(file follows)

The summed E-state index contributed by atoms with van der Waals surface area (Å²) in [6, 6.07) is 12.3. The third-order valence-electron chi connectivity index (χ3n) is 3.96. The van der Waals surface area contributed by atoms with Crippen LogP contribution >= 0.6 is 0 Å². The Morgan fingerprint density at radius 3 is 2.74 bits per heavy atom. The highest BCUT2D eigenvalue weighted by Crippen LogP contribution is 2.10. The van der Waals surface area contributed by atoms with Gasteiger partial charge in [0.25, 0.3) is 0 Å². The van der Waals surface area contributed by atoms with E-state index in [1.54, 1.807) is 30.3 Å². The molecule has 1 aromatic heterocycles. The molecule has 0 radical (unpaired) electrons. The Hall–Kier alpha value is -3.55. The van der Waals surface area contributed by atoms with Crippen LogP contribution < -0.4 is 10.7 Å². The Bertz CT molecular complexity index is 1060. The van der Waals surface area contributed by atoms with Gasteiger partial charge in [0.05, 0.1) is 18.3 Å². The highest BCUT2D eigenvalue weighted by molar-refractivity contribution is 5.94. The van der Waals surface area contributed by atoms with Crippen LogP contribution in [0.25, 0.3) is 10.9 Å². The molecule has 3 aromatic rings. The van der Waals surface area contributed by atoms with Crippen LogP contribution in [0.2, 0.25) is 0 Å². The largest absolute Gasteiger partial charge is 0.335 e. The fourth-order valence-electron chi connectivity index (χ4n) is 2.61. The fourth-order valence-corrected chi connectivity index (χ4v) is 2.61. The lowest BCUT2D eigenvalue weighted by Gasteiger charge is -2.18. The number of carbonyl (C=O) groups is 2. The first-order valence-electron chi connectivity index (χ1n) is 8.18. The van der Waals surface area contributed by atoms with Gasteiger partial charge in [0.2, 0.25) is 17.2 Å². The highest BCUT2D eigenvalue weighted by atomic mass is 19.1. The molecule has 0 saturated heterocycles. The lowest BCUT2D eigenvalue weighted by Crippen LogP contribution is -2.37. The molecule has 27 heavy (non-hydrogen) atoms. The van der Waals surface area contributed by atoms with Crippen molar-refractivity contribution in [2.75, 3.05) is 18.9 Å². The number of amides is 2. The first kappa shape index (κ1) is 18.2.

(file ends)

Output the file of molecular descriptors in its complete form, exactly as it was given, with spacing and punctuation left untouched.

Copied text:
The summed E-state index contributed by atoms with van der Waals surface area (Å²) in [6, 6.07) is 12.3. The third-order valence-electron chi connectivity index (χ3n) is 3.96. The van der Waals surface area contributed by atoms with Crippen LogP contribution >= 0.6 is 0 Å². The Morgan fingerprint density at radius 3 is 2.74 bits per heavy atom. The highest BCUT2D eigenvalue weighted by Crippen LogP contribution is 2.10. The van der Waals surface area contributed by atoms with Gasteiger partial charge in [0.25, 0.3) is 0 Å². The van der Waals surface area contributed by atoms with E-state index in [1.54, 1.807) is 30.3 Å². The molecule has 1 aromatic heterocycles. The molecule has 0 radical (unpaired) electrons. The Hall–Kier alpha value is -3.55. The van der Waals surface area contributed by atoms with Crippen LogP contribution < -0.4 is 10.7 Å². The Bertz CT molecular complexity index is 1060. The van der Waals surface area contributed by atoms with Gasteiger partial charge in [0.05, 0.1) is 18.3 Å². The highest BCUT2D eigenvalue weighted by molar-refractivity contribution is 5.94. The van der Waals surface area contributed by atoms with Crippen LogP contribution in [0.25, 0.3) is 10.9 Å². The molecule has 3 aromatic rings. The van der Waals surface area contributed by atoms with Crippen LogP contribution in [0.2, 0.25) is 0 Å². The largest absolute Gasteiger partial charge is 0.335 e. The fourth-order valence-electron chi connectivity index (χ4n) is 2.61. The fourth-order valence-corrected chi connectivity index (χ4v) is 2.61. The lowest BCUT2D eigenvalue weighted by Gasteiger charge is -2.18. The number of carbonyl (C=O) groups is 2. The first-order valence-electron chi connectivity index (χ1n) is 8.18. The van der Waals surface area contributed by atoms with Gasteiger partial charge in [0.2, 0.25) is 17.2 Å². The highest BCUT2D eigenvalue weighted by atomic mass is 19.1. The molecule has 0 saturated heterocycles. The lowest BCUT2D eigenvalue weighted by Crippen LogP contribution is -2.37. The molecule has 27 heavy (non-hydrogen) atoms. The van der Waals surface area contributed by atoms with Crippen molar-refractivity contribution in [2.75, 3.05) is 18.9 Å². The number of amides is 2. The first kappa shape index (κ1) is 18.2.